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I had been travelling in India for almost 2 years, most of which had been spent on a Zen meditation centre in Tamil Nadu, S India. Eventually though funds started running low and in Jan 2004 I was forced to head back to the UK to seek gainful employment. A friend I had made at the meditation centre asked me what I planned to do for work when I got back home and I had to admit I didn't really have a firm plan, or even much of a loose one. It transpired that he ran his late fathers local family business, which specialised in buying and selling high end scarves, stoles and shawls, made from only the finest natural yarns. He offered to let me fill my backpack with some of his best lines and so I ended up taking several hundred pounds worth of goods, on consignment, back to York, yes he was a trusting soul.
In Feb 2004, amongst the snow and ice, I started trading on York Market. I would take a wheeled suitcase full of scarves and a backpack full of lights, table covers and accessories, walk to the nearest bus stop, and for a total outlay of £1.20 head to York market and rent a stall. It was a very steep learning curve becoming a market trader. Some days were good and some days were bad, but hey, that's life. Through thick and thin though the friendship and sense of community amongst the market traders really helped. After a few months trading I managed to get ahead and started re-ordering from my friend. It was hard work but all was well and, more importantly, I was enjoying the challenge, and putting one foot in front of the other.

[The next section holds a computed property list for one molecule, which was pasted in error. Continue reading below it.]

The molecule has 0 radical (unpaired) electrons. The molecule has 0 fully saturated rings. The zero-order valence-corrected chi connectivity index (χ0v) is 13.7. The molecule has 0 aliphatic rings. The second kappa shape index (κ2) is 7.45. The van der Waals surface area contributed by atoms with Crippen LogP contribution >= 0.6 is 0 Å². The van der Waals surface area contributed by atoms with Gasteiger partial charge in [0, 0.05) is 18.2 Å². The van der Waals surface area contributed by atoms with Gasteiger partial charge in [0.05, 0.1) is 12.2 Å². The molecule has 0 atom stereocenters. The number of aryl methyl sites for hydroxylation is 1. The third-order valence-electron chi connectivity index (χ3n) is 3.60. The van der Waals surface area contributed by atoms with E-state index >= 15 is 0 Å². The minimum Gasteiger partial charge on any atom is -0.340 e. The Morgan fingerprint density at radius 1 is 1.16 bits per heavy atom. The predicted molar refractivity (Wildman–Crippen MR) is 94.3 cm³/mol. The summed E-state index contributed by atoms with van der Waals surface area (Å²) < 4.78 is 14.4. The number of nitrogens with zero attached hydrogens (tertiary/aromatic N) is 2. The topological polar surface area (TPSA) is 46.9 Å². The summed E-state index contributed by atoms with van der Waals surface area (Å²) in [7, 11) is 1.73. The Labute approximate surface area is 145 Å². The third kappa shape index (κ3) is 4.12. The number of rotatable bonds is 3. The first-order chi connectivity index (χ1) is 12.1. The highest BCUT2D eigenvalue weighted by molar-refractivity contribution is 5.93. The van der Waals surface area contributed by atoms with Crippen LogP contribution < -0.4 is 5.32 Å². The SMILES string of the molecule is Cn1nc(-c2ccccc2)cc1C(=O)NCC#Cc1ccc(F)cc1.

After some months my girlfriend, a lovely Indian lady called Sheela, who I had also met at the meditation centre, came over to the UK to visit for the first time. Slowly things progressed and over the next couple of years we expanded our range to include some more mainstream lines for the budget conscious from several suppliers in Delhi and Mumbai. Eventually though these people ended up cheating us, at not inconsiderable expense I might add, and this forced us to look around for new suppliers. In retrospect this was the big turning point which set York Scarves in motion. At this time York Scarves did not exist, we were still only retailing but we were doing well and selling good volumes at markets, festivals and fairs.
After many late nights in front of the computer I stumbled across a supplier whose naivety and innocence fascinated me. They were obviously not experienced in export or dealing with Westerners but there was something about them which struck a chord with me and slowly as we talked more I started to warm to them. I ended up sending them some pieces to copy and eventually they sent me some samples. I was astonished as the pieces they had made were far superior to the originals I had supplied. These guys were a co-operative movement in a semi rural area of N India who were prepared to make to order. The co-operative was initiated in 1977 and is structured on a cottage industry basis with most of the community involved in one process or another. Some houses have weaving looms, some specialise in dying, some in tasselling, some in stitching. That was in 2006 and York Scarves was born in 2007. With access to such great quality at such good prices the choice to enter the wholesale market was not hard. Now over 10 years later we are their exclusive UK agents, have a wonderful relationship with the co-op, and have the pleasure of visiting them each year. Together we have continued to go from strength to strength as we nurture and teach each other. We have some new developments in the pipeline, as always, and are looking forward to continued growth. If you click on the gallery link you'll see pictures of us with our weavers and workers. Now York Scarves is in it's 14th year and despite the state of the economy things continue to prosper, so we must be doing something right. In a nutshell this is how we started our fair trade scarf business.
All the best, Chris Adby